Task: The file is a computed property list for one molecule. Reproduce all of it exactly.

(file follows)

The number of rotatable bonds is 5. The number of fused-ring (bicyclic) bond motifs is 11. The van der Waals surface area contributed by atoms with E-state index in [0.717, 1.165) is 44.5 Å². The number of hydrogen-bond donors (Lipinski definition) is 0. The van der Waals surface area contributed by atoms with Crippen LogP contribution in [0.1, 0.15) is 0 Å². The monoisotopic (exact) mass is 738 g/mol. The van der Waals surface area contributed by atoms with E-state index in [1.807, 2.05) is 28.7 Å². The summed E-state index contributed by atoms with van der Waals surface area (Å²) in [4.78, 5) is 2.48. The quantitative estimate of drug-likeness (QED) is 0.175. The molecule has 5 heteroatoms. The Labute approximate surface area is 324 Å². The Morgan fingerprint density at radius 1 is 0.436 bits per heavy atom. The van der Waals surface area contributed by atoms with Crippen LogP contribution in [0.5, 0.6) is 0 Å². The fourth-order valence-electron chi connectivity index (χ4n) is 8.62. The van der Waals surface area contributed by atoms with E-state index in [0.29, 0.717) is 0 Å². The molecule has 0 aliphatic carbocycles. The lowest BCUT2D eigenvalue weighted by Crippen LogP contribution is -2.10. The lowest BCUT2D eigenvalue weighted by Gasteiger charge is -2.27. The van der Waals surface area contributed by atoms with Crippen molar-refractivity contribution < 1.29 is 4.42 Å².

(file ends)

The number of rotatable bonds is 5. The number of fused-ring (bicyclic) bond motifs is 11. The van der Waals surface area contributed by atoms with E-state index in [0.717, 1.165) is 44.5 Å². The number of hydrogen-bond donors (Lipinski definition) is 0. The van der Waals surface area contributed by atoms with Crippen LogP contribution in [0.1, 0.15) is 0 Å². The monoisotopic (exact) mass is 738 g/mol. The van der Waals surface area contributed by atoms with E-state index in [1.807, 2.05) is 28.7 Å². The summed E-state index contributed by atoms with van der Waals surface area (Å²) in [4.78, 5) is 2.48. The quantitative estimate of drug-likeness (QED) is 0.175. The molecule has 5 heteroatoms. The Labute approximate surface area is 324 Å². The Morgan fingerprint density at radius 1 is 0.436 bits per heavy atom. The van der Waals surface area contributed by atoms with Crippen LogP contribution in [0.5, 0.6) is 0 Å². The fourth-order valence-electron chi connectivity index (χ4n) is 8.62. The van der Waals surface area contributed by atoms with E-state index in [0.29, 0.717) is 0 Å². The molecule has 0 aliphatic carbocycles. The lowest BCUT2D eigenvalue weighted by Crippen LogP contribution is -2.10. The lowest BCUT2D eigenvalue weighted by Gasteiger charge is -2.27. The van der Waals surface area contributed by atoms with Crippen molar-refractivity contribution < 1.29 is 4.42 Å².